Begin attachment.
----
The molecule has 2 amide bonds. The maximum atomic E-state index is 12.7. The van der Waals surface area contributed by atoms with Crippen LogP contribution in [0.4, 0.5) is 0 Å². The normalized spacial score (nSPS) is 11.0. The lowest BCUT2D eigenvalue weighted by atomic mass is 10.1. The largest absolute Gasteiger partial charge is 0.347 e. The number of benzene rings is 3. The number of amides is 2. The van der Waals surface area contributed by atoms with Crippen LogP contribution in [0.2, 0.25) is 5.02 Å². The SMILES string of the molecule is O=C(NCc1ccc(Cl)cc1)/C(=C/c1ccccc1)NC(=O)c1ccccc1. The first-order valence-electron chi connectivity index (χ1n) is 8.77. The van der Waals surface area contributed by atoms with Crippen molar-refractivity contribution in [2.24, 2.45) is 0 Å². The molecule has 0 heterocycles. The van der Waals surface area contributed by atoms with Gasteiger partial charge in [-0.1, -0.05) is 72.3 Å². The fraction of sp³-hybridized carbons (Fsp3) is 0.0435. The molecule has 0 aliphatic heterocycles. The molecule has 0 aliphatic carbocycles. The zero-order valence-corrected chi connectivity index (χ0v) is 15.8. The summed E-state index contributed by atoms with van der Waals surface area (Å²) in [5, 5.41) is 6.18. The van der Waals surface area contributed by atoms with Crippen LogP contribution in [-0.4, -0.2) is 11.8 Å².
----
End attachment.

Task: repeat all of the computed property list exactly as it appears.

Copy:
The molecule has 2 amide bonds. The maximum atomic E-state index is 12.7. The van der Waals surface area contributed by atoms with Crippen LogP contribution in [0.4, 0.5) is 0 Å². The normalized spacial score (nSPS) is 11.0. The lowest BCUT2D eigenvalue weighted by atomic mass is 10.1. The largest absolute Gasteiger partial charge is 0.347 e. The number of benzene rings is 3. The number of amides is 2. The van der Waals surface area contributed by atoms with Crippen LogP contribution in [0.2, 0.25) is 5.02 Å². The SMILES string of the molecule is O=C(NCc1ccc(Cl)cc1)/C(=C/c1ccccc1)NC(=O)c1ccccc1. The first-order valence-electron chi connectivity index (χ1n) is 8.77. The van der Waals surface area contributed by atoms with Crippen molar-refractivity contribution in [2.24, 2.45) is 0 Å². The molecule has 0 heterocycles. The van der Waals surface area contributed by atoms with Gasteiger partial charge in [-0.1, -0.05) is 72.3 Å². The fraction of sp³-hybridized carbons (Fsp3) is 0.0435. The molecule has 0 aliphatic heterocycles. The molecule has 0 aliphatic carbocycles. The zero-order valence-corrected chi connectivity index (χ0v) is 15.8. The summed E-state index contributed by atoms with van der Waals surface area (Å²) in [5, 5.41) is 6.18. The van der Waals surface area contributed by atoms with Crippen LogP contribution in [-0.4, -0.2) is 11.8 Å².